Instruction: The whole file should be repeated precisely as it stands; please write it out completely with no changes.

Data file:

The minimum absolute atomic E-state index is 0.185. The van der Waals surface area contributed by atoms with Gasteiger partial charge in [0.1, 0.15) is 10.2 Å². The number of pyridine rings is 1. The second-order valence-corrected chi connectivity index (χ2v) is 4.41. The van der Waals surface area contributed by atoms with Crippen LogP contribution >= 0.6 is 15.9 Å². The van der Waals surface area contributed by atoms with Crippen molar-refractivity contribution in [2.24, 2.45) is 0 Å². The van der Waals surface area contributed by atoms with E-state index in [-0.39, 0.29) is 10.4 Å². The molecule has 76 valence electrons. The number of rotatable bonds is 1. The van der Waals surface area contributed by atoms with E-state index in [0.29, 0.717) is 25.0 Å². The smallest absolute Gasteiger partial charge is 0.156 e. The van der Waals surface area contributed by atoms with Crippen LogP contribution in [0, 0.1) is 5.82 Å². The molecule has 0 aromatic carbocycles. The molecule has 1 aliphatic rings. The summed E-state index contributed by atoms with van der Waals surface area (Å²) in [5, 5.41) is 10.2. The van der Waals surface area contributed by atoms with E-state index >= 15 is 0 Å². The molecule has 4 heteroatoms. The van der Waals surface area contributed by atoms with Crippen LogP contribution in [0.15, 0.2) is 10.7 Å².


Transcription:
The minimum absolute atomic E-state index is 0.185. The van der Waals surface area contributed by atoms with Gasteiger partial charge in [0.1, 0.15) is 10.2 Å². The number of pyridine rings is 1. The second-order valence-corrected chi connectivity index (χ2v) is 4.41. The van der Waals surface area contributed by atoms with Crippen LogP contribution >= 0.6 is 15.9 Å². The van der Waals surface area contributed by atoms with Crippen molar-refractivity contribution in [2.24, 2.45) is 0 Å². The van der Waals surface area contributed by atoms with E-state index in [-0.39, 0.29) is 10.4 Å². The molecule has 76 valence electrons. The number of rotatable bonds is 1. The van der Waals surface area contributed by atoms with E-state index in [0.29, 0.717) is 25.0 Å². The smallest absolute Gasteiger partial charge is 0.156 e. The van der Waals surface area contributed by atoms with Crippen LogP contribution in [0, 0.1) is 5.82 Å². The molecule has 0 aromatic carbocycles. The molecule has 1 aliphatic rings. The summed E-state index contributed by atoms with van der Waals surface area (Å²) in [5, 5.41) is 10.2. The van der Waals surface area contributed by atoms with E-state index >= 15 is 0 Å². The molecule has 4 heteroatoms. The van der Waals surface area contributed by atoms with Crippen LogP contribution in [0.15, 0.2) is 10.7 Å².